As I filtered through the 1700+ sessions leading up to Microsoft Ignite, I quickly knew that unless I was able to clone myself I would have some catching up to do. Rather than try to sort through all of the sessions again later, I made a playlist of sessions that I’d like to go back and watch.
The playlist is a compilation of 70+ videos and 24+ hours of content, mostly in the Azure and Office 365 arena since that is where a lot of my focus is these days. Is there a session that shouldn’t be missed? Feel free to let me know what should be added!
As Microsoft Ignite 2018 nears, I am busy preparing my schedule for the week. Part of that preparation is planning for discussions I would like to have with product group members, MVPs, and other peers. I also have some other things that I either think (hope) will happen, or at least want to hear more about. Without further ado, here are 5 things I’m either hoping for or looking forward to at Ignite this year: Continue reading →
As Office 365 Groups and Microsoft Teams continues to explode in popularity, the ability to explore and control resources in large scale is becoming more apparent. While there are some basic controls available, those specifically included in the Teams PowerShell Beta module leave a lot to be desired. The Teams module currently only allows you to get information about Teams that you are actually in, thus very limited in the benefits to an administrator.
One of the tasks I have come across is the need to get a list of Teams, along with the members and owners of each. Continue reading →
Along with an Office 365 subscription, you get Microsoft’s mail filtering solution Exchange Online Protection (EOP). You can also subscribe to EOP if you are running on on-premises mail solution.
One nice feature of EOP is that it can be configured to detect and block outbound spam. IF When a user account gets compromised (or maybe you have legitimate spammers) Microsoft can block the ability for the account to send any more outbound mail until you have addressed the account and unblocked it. This is great until you have an outbreak of compromised accounts, likely due to phishing victims, and need to remove multiple blocked addresses. So how can we do this?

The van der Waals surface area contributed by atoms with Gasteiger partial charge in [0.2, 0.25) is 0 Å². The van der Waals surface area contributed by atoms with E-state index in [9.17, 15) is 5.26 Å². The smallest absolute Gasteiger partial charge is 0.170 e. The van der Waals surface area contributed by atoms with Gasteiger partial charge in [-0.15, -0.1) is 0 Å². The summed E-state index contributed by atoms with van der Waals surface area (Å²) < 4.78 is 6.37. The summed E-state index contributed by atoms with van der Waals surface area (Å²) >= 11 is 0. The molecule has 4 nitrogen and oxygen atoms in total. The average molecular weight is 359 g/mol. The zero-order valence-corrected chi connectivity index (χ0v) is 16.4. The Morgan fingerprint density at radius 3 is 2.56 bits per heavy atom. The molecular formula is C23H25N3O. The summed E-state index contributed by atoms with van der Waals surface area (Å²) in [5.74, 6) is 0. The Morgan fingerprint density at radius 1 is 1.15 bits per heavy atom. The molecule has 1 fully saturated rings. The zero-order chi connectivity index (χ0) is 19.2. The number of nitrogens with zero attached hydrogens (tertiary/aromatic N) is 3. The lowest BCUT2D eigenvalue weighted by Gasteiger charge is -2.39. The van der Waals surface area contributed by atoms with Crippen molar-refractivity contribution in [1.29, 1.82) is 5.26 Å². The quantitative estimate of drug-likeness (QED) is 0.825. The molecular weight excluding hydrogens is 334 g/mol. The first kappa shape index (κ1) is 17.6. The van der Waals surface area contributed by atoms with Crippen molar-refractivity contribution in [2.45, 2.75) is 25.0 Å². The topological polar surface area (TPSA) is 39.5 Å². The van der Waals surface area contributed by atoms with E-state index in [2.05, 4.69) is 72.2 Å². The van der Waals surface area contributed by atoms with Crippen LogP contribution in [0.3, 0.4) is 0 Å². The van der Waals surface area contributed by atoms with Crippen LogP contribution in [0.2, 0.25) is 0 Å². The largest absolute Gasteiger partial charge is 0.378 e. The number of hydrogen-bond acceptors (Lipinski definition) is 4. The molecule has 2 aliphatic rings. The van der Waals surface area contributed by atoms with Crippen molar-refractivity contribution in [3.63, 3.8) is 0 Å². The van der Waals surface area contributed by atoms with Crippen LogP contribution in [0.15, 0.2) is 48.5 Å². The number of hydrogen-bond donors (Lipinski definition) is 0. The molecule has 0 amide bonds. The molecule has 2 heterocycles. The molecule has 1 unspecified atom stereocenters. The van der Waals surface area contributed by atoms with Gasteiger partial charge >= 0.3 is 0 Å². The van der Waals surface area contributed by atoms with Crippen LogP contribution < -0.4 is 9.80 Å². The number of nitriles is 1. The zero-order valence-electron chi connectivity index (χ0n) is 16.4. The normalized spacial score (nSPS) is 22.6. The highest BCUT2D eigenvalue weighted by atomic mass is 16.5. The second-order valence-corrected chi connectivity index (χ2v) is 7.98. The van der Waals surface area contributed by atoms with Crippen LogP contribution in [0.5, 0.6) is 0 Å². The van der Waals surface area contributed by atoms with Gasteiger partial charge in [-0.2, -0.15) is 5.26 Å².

While playing around with Office 365 Groups expiration and the AzureADPreview module in PowerShell, I ran into the error below:
The term ‘Get-AzureADMSDeletedGroup’ is not recognized as the name of a cmdlet, function, script file, or operable program.
After a bit of trial and error, and some searching I found an important note in the Azure Active Directory PowerShell Module documentation. The documentation notes that the preview module cannot be installed on the same machine as the production module. I didn’t seem to have an issue actually doing the installation using the PowerShellGet Module, and tab completion for the cmdlets even worked, but the cmdlets would not work.
Indeed, after uninstalling the production module (Uninstall-Module AzureAD), I was able to work with the preview cmdlets.